Dose-Response Comparison of RRR-α-Tocopherol and All-Racemic α-Tocopherol on LDL Oxidation
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Abstract Much data have accrued in support of the concept that oxidation of LDL is a key early step in atherogenesis. The most consistent data with respect to micronutrient antioxidants and atherosclerosis appear to relate to α-tocopherol (AT), the predominant lipid-soluble antioxidant in LDL. There are scant data on the direct comparison of RRR-AT and all-racemic (rac)-AT on LDL oxidizability. Hence, the aim of the present study was to examine the relative effects of RRR-AT and all-rac-AT on plasma antioxidant levels and LDL oxidation in healthy persons in a dose-response study. The effect of RRR-AT and all-rac-AT at doses of 100, 200, 400, and 800 IU/d on plasma and LDL AT levels and LDL oxidation was tested in a randomized, placebo-controlled study of 79 healthy subjects. Copper-catalyzed oxidation of LDL was monitored by measuring the formation of conjugated dienes and lipid peroxides over an 8-hour time course at baseline and again after 8 weeks. Plasma AT, lipid-standardized AT, and LDL AT levels rose in a dose-dependent fashion in both the RRR-AT and all-rac-AT groups compared with baseline. There were no significant differences in plasma, lipid-standardized, and LDL AT levels between RRR-AT and all-rac-AT supplementation at any dose comparison. The lag phases of oxidation were significantly prolonged with doses ≥400 IU/d of RRR-AT and all-rac-AT, as measured by conjugated-dienes assay and at 400 IU/d of RRR-AT and 800 IU/d of both forms of AT by lipid peroxide assay. Again, there were no significant differences in the lag phase of oxidation at each dose for RRR-AT when compared with all-rac-AT. Also, there were no significant differences in LDL oxidation after in vitro enrichment of LDL with RRR-AT and all-rac-AT. Thus, supplementation with either RRR-AT or all-rac-AT resulted in similar increases in plasma and LDL AT levels at equivalent IU doses, and the degree of protection against copper-catalyzed LDL oxidation was only evident at doses ≥400 IU/d for both forms.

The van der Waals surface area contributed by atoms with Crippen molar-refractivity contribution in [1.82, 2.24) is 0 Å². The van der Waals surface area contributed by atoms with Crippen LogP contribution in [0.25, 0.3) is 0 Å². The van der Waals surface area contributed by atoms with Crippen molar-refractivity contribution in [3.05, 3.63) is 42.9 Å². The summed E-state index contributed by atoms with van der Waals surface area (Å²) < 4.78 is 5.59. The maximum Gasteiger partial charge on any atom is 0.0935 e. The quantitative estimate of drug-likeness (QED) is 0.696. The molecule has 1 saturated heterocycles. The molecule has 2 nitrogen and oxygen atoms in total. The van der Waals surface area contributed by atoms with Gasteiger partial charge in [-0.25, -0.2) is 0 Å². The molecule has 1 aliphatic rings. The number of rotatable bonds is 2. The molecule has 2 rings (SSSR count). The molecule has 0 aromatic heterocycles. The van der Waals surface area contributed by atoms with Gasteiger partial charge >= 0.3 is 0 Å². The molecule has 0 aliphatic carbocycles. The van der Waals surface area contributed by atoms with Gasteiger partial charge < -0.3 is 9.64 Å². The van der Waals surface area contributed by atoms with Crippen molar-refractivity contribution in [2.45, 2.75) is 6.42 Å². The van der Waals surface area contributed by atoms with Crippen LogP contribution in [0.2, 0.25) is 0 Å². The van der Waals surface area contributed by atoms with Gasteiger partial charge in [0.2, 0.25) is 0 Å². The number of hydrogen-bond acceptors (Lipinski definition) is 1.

- Received December 8, 1996.
- Accepted March 28, 1997.